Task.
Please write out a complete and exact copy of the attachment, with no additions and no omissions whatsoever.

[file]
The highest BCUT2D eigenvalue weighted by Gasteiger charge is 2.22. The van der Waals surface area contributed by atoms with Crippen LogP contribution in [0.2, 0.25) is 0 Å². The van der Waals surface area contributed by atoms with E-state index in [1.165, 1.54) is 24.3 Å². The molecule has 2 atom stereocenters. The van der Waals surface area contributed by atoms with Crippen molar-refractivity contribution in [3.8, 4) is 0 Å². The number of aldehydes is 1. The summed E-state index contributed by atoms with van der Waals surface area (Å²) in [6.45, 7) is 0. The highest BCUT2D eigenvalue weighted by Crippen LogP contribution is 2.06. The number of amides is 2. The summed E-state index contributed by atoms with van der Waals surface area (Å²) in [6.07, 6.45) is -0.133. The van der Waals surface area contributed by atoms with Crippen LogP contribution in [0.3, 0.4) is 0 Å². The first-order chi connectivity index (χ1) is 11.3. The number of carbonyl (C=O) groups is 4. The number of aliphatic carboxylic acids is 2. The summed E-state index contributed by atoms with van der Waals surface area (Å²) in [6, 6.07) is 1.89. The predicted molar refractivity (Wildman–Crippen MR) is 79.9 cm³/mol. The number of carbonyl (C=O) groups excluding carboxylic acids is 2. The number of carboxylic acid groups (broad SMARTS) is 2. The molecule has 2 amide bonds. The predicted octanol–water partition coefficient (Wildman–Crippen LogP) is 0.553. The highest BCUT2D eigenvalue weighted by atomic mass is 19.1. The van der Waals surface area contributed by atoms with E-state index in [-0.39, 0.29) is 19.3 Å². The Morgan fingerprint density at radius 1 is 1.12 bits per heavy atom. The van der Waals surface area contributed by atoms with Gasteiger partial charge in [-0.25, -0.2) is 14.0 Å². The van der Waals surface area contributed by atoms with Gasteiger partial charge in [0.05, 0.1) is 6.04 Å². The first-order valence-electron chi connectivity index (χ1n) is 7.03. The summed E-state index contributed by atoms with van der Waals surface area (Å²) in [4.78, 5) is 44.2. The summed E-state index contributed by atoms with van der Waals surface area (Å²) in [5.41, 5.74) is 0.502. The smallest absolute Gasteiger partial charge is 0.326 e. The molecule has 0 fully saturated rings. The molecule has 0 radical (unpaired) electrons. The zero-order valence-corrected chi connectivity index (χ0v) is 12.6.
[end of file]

The highest BCUT2D eigenvalue weighted by Gasteiger charge is 2.22. The van der Waals surface area contributed by atoms with Crippen LogP contribution in [0.2, 0.25) is 0 Å². The van der Waals surface area contributed by atoms with E-state index in [1.165, 1.54) is 24.3 Å². The molecule has 2 atom stereocenters. The van der Waals surface area contributed by atoms with Crippen molar-refractivity contribution in [3.8, 4) is 0 Å². The number of aldehydes is 1. The summed E-state index contributed by atoms with van der Waals surface area (Å²) in [6.45, 7) is 0. The highest BCUT2D eigenvalue weighted by Crippen LogP contribution is 2.06. The number of amides is 2. The summed E-state index contributed by atoms with van der Waals surface area (Å²) in [6.07, 6.45) is -0.133. The van der Waals surface area contributed by atoms with Crippen LogP contribution in [0.3, 0.4) is 0 Å². The first-order chi connectivity index (χ1) is 11.3. The number of carbonyl (C=O) groups is 4. The number of aliphatic carboxylic acids is 2. The summed E-state index contributed by atoms with van der Waals surface area (Å²) in [6, 6.07) is 1.89. The predicted molar refractivity (Wildman–Crippen MR) is 79.9 cm³/mol. The number of carbonyl (C=O) groups excluding carboxylic acids is 2. The number of carboxylic acid groups (broad SMARTS) is 2. The molecule has 2 amide bonds. The predicted octanol–water partition coefficient (Wildman–Crippen LogP) is 0.553. The highest BCUT2D eigenvalue weighted by atomic mass is 19.1. The van der Waals surface area contributed by atoms with E-state index in [-0.39, 0.29) is 19.3 Å². The Morgan fingerprint density at radius 1 is 1.12 bits per heavy atom. The van der Waals surface area contributed by atoms with Gasteiger partial charge in [-0.25, -0.2) is 14.0 Å². The van der Waals surface area contributed by atoms with Gasteiger partial charge in [0.05, 0.1) is 6.04 Å². The first-order valence-electron chi connectivity index (χ1n) is 7.03. The summed E-state index contributed by atoms with van der Waals surface area (Å²) in [4.78, 5) is 44.2. The summed E-state index contributed by atoms with van der Waals surface area (Å²) in [5.41, 5.74) is 0.502. The smallest absolute Gasteiger partial charge is 0.326 e. The molecule has 0 fully saturated rings. The molecule has 0 radical (unpaired) electrons. The zero-order valence-corrected chi connectivity index (χ0v) is 12.6.